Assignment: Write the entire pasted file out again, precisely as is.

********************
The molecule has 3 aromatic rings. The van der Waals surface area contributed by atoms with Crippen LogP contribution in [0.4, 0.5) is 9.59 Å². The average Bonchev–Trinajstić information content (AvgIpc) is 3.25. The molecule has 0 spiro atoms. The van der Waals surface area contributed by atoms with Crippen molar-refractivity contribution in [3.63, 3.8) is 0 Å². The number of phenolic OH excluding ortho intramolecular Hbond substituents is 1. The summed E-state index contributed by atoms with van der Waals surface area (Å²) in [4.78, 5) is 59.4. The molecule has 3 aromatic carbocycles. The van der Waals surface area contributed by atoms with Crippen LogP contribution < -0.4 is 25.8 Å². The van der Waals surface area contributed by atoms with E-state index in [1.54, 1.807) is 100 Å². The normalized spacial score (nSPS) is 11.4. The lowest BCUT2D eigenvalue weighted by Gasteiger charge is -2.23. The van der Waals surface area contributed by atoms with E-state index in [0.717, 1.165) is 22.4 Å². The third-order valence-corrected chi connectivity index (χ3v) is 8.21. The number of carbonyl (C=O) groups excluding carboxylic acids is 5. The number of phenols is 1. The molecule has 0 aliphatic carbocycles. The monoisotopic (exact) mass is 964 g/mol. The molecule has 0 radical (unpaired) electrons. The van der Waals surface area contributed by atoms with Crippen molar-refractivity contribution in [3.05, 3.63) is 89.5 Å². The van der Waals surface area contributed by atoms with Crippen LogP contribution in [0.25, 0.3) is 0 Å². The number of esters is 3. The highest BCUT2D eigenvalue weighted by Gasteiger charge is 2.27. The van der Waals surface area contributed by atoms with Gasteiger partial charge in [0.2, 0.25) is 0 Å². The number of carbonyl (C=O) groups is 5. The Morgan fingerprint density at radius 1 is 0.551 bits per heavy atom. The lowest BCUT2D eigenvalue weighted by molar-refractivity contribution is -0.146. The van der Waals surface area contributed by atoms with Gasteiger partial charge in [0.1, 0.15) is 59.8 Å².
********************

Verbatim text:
The molecule has 3 aromatic rings. The van der Waals surface area contributed by atoms with Crippen LogP contribution in [0.4, 0.5) is 9.59 Å². The average Bonchev–Trinajstić information content (AvgIpc) is 3.25. The molecule has 0 spiro atoms. The van der Waals surface area contributed by atoms with Crippen molar-refractivity contribution in [3.63, 3.8) is 0 Å². The number of phenolic OH excluding ortho intramolecular Hbond substituents is 1. The summed E-state index contributed by atoms with van der Waals surface area (Å²) in [4.78, 5) is 59.4. The molecule has 3 aromatic carbocycles. The van der Waals surface area contributed by atoms with Crippen LogP contribution < -0.4 is 25.8 Å². The van der Waals surface area contributed by atoms with E-state index in [1.54, 1.807) is 100 Å². The normalized spacial score (nSPS) is 11.4. The lowest BCUT2D eigenvalue weighted by Gasteiger charge is -2.23. The van der Waals surface area contributed by atoms with E-state index in [0.717, 1.165) is 22.4 Å². The third-order valence-corrected chi connectivity index (χ3v) is 8.21. The number of carbonyl (C=O) groups excluding carboxylic acids is 5. The number of phenols is 1. The molecule has 0 aliphatic carbocycles. The monoisotopic (exact) mass is 964 g/mol. The molecule has 0 radical (unpaired) electrons. The van der Waals surface area contributed by atoms with Crippen molar-refractivity contribution in [3.05, 3.63) is 89.5 Å². The van der Waals surface area contributed by atoms with Crippen LogP contribution in [0.25, 0.3) is 0 Å². The number of esters is 3. The highest BCUT2D eigenvalue weighted by Gasteiger charge is 2.27. The van der Waals surface area contributed by atoms with Gasteiger partial charge in [0.2, 0.25) is 0 Å². The number of carbonyl (C=O) groups is 5. The Morgan fingerprint density at radius 1 is 0.551 bits per heavy atom. The lowest BCUT2D eigenvalue weighted by molar-refractivity contribution is -0.146. The van der Waals surface area contributed by atoms with Gasteiger partial charge in [0.1, 0.15) is 59.8 Å².